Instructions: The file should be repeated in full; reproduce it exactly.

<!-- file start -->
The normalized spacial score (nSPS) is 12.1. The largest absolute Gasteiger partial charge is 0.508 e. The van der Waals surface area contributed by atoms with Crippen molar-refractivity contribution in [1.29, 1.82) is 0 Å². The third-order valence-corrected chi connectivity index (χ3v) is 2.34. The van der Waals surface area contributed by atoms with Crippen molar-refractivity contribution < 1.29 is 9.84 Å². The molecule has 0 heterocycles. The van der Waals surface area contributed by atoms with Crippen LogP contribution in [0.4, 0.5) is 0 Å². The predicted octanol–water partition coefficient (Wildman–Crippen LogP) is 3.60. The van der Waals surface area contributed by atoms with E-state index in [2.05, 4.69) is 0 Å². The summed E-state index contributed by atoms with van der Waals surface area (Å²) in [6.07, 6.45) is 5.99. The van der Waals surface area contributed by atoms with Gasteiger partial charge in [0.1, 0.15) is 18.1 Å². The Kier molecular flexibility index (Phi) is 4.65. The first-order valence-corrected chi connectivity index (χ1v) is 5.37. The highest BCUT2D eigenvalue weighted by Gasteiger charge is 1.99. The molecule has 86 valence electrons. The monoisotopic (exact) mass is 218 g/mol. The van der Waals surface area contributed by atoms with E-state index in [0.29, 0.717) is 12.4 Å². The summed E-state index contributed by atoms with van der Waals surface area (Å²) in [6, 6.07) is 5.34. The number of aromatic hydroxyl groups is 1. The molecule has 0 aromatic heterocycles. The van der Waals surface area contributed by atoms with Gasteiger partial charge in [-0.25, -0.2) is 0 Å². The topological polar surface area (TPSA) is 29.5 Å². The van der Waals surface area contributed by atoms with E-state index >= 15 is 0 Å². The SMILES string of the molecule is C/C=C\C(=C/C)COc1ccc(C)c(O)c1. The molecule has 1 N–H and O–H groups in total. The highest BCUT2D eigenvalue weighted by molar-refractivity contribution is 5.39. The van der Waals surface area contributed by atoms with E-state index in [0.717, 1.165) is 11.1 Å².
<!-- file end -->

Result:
The normalized spacial score (nSPS) is 12.1. The largest absolute Gasteiger partial charge is 0.508 e. The van der Waals surface area contributed by atoms with Crippen molar-refractivity contribution in [1.29, 1.82) is 0 Å². The third-order valence-corrected chi connectivity index (χ3v) is 2.34. The van der Waals surface area contributed by atoms with Crippen molar-refractivity contribution < 1.29 is 9.84 Å². The molecule has 0 heterocycles. The van der Waals surface area contributed by atoms with Crippen LogP contribution in [0.4, 0.5) is 0 Å². The predicted octanol–water partition coefficient (Wildman–Crippen LogP) is 3.60. The van der Waals surface area contributed by atoms with E-state index in [2.05, 4.69) is 0 Å². The summed E-state index contributed by atoms with van der Waals surface area (Å²) in [6.07, 6.45) is 5.99. The van der Waals surface area contributed by atoms with Gasteiger partial charge in [0.1, 0.15) is 18.1 Å². The Kier molecular flexibility index (Phi) is 4.65. The first-order valence-corrected chi connectivity index (χ1v) is 5.37. The highest BCUT2D eigenvalue weighted by Gasteiger charge is 1.99. The molecule has 86 valence electrons. The monoisotopic (exact) mass is 218 g/mol. The van der Waals surface area contributed by atoms with E-state index in [0.29, 0.717) is 12.4 Å². The summed E-state index contributed by atoms with van der Waals surface area (Å²) in [6, 6.07) is 5.34. The number of aromatic hydroxyl groups is 1. The molecule has 0 aromatic heterocycles. The van der Waals surface area contributed by atoms with Gasteiger partial charge in [-0.25, -0.2) is 0 Å². The topological polar surface area (TPSA) is 29.5 Å². The van der Waals surface area contributed by atoms with E-state index >= 15 is 0 Å². The SMILES string of the molecule is C/C=C\C(=C/C)COc1ccc(C)c(O)c1. The molecule has 1 N–H and O–H groups in total. The highest BCUT2D eigenvalue weighted by molar-refractivity contribution is 5.39. The van der Waals surface area contributed by atoms with E-state index in [0.717, 1.165) is 11.1 Å².